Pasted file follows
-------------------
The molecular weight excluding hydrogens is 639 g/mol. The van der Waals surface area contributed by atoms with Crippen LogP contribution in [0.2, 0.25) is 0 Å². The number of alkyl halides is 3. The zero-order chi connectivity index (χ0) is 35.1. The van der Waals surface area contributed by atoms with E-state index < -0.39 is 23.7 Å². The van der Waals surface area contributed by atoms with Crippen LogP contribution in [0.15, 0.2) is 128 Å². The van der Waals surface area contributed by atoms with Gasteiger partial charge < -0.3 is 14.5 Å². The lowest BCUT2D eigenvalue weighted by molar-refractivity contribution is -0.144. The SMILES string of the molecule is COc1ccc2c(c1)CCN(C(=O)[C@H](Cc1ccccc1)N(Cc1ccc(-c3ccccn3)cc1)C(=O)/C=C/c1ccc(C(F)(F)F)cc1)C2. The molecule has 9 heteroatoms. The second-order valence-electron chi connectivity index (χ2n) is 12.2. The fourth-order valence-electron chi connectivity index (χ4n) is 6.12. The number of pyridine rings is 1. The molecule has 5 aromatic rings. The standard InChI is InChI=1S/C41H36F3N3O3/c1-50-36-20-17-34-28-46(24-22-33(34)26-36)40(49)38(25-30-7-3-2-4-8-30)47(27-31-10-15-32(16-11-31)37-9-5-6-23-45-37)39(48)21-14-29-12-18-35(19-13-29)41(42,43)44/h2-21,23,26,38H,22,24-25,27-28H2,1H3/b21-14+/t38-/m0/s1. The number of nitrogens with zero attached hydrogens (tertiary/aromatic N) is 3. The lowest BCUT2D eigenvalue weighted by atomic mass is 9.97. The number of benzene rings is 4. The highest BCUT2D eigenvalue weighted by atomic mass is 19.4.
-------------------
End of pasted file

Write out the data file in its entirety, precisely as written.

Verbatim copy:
The molecular weight excluding hydrogens is 639 g/mol. The van der Waals surface area contributed by atoms with Crippen LogP contribution in [0.2, 0.25) is 0 Å². The number of alkyl halides is 3. The zero-order chi connectivity index (χ0) is 35.1. The van der Waals surface area contributed by atoms with E-state index < -0.39 is 23.7 Å². The van der Waals surface area contributed by atoms with Crippen LogP contribution in [0.15, 0.2) is 128 Å². The van der Waals surface area contributed by atoms with Gasteiger partial charge < -0.3 is 14.5 Å². The lowest BCUT2D eigenvalue weighted by molar-refractivity contribution is -0.144. The SMILES string of the molecule is COc1ccc2c(c1)CCN(C(=O)[C@H](Cc1ccccc1)N(Cc1ccc(-c3ccccn3)cc1)C(=O)/C=C/c1ccc(C(F)(F)F)cc1)C2. The molecule has 9 heteroatoms. The second-order valence-electron chi connectivity index (χ2n) is 12.2. The fourth-order valence-electron chi connectivity index (χ4n) is 6.12. The number of pyridine rings is 1. The molecule has 5 aromatic rings. The standard InChI is InChI=1S/C41H36F3N3O3/c1-50-36-20-17-34-28-46(24-22-33(34)26-36)40(49)38(25-30-7-3-2-4-8-30)47(27-31-10-15-32(16-11-31)37-9-5-6-23-45-37)39(48)21-14-29-12-18-35(19-13-29)41(42,43)44/h2-21,23,26,38H,22,24-25,27-28H2,1H3/b21-14+/t38-/m0/s1. The number of nitrogens with zero attached hydrogens (tertiary/aromatic N) is 3. The lowest BCUT2D eigenvalue weighted by atomic mass is 9.97. The number of benzene rings is 4. The highest BCUT2D eigenvalue weighted by atomic mass is 19.4.